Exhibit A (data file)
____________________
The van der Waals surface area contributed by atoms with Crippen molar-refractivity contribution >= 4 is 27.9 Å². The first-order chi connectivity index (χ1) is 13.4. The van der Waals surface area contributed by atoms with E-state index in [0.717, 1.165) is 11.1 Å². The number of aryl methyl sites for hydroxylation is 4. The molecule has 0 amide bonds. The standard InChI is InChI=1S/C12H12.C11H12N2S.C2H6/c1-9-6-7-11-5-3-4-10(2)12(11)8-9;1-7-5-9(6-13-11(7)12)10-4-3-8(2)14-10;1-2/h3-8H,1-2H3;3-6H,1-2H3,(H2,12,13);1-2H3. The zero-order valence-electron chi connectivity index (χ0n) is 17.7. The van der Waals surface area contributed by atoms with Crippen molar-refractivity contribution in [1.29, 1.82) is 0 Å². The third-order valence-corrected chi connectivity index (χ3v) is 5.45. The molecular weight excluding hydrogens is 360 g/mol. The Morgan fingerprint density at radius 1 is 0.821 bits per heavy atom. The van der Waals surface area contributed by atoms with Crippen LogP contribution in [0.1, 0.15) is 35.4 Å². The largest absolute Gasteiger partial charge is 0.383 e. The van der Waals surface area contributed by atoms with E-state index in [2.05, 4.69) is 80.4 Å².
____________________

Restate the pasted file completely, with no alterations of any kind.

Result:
The van der Waals surface area contributed by atoms with Crippen molar-refractivity contribution >= 4 is 27.9 Å². The first-order chi connectivity index (χ1) is 13.4. The van der Waals surface area contributed by atoms with E-state index in [0.717, 1.165) is 11.1 Å². The number of aryl methyl sites for hydroxylation is 4. The molecule has 0 amide bonds. The standard InChI is InChI=1S/C12H12.C11H12N2S.C2H6/c1-9-6-7-11-5-3-4-10(2)12(11)8-9;1-7-5-9(6-13-11(7)12)10-4-3-8(2)14-10;1-2/h3-8H,1-2H3;3-6H,1-2H3,(H2,12,13);1-2H3. The zero-order valence-electron chi connectivity index (χ0n) is 17.7. The van der Waals surface area contributed by atoms with Crippen molar-refractivity contribution in [1.29, 1.82) is 0 Å². The third-order valence-corrected chi connectivity index (χ3v) is 5.45. The molecular weight excluding hydrogens is 360 g/mol. The Morgan fingerprint density at radius 1 is 0.821 bits per heavy atom. The van der Waals surface area contributed by atoms with Crippen LogP contribution in [0.1, 0.15) is 35.4 Å². The largest absolute Gasteiger partial charge is 0.383 e. The van der Waals surface area contributed by atoms with E-state index in [2.05, 4.69) is 80.4 Å².